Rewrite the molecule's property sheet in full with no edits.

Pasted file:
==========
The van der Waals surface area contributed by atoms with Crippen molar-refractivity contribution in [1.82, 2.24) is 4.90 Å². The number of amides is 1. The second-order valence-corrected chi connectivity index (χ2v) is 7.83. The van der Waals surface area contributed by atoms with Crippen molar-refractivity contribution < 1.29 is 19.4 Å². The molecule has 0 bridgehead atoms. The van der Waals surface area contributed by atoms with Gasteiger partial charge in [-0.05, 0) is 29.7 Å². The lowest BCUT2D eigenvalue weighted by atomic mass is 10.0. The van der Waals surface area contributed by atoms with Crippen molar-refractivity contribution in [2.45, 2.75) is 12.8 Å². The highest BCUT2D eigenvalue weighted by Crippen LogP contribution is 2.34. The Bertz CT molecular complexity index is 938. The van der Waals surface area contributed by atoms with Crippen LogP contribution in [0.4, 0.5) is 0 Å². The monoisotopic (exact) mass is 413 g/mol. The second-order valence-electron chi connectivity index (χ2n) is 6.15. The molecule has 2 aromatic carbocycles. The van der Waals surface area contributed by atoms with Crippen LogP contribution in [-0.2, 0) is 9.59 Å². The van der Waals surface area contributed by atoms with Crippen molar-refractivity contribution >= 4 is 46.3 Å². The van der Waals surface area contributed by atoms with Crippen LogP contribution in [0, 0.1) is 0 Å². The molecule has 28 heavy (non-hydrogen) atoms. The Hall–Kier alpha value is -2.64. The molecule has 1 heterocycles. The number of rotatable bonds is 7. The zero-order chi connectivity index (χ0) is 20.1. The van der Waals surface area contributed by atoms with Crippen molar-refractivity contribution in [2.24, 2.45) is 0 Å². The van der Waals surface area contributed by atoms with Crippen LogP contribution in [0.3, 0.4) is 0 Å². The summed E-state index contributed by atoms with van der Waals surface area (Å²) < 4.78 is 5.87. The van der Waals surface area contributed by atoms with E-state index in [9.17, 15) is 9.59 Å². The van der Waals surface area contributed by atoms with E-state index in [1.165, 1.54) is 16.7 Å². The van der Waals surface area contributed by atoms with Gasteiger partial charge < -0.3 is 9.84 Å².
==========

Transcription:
The van der Waals surface area contributed by atoms with Crippen molar-refractivity contribution in [1.82, 2.24) is 4.90 Å². The number of amides is 1. The second-order valence-corrected chi connectivity index (χ2v) is 7.83. The van der Waals surface area contributed by atoms with Crippen molar-refractivity contribution < 1.29 is 19.4 Å². The molecule has 0 bridgehead atoms. The van der Waals surface area contributed by atoms with Gasteiger partial charge in [-0.05, 0) is 29.7 Å². The lowest BCUT2D eigenvalue weighted by atomic mass is 10.0. The van der Waals surface area contributed by atoms with Crippen molar-refractivity contribution in [2.45, 2.75) is 12.8 Å². The highest BCUT2D eigenvalue weighted by Crippen LogP contribution is 2.34. The Bertz CT molecular complexity index is 938. The van der Waals surface area contributed by atoms with Crippen LogP contribution in [0.4, 0.5) is 0 Å². The monoisotopic (exact) mass is 413 g/mol. The second-order valence-electron chi connectivity index (χ2n) is 6.15. The molecule has 2 aromatic carbocycles. The van der Waals surface area contributed by atoms with Crippen LogP contribution in [-0.2, 0) is 9.59 Å². The van der Waals surface area contributed by atoms with Crippen molar-refractivity contribution >= 4 is 46.3 Å². The van der Waals surface area contributed by atoms with Crippen LogP contribution in [0, 0.1) is 0 Å². The molecule has 28 heavy (non-hydrogen) atoms. The Hall–Kier alpha value is -2.64. The molecule has 1 heterocycles. The number of rotatable bonds is 7. The zero-order chi connectivity index (χ0) is 20.1. The van der Waals surface area contributed by atoms with Crippen molar-refractivity contribution in [2.24, 2.45) is 0 Å². The van der Waals surface area contributed by atoms with Crippen LogP contribution in [0.3, 0.4) is 0 Å². The summed E-state index contributed by atoms with van der Waals surface area (Å²) < 4.78 is 5.87. The van der Waals surface area contributed by atoms with E-state index in [9.17, 15) is 9.59 Å². The van der Waals surface area contributed by atoms with E-state index in [1.165, 1.54) is 16.7 Å². The van der Waals surface area contributed by atoms with Gasteiger partial charge < -0.3 is 9.84 Å².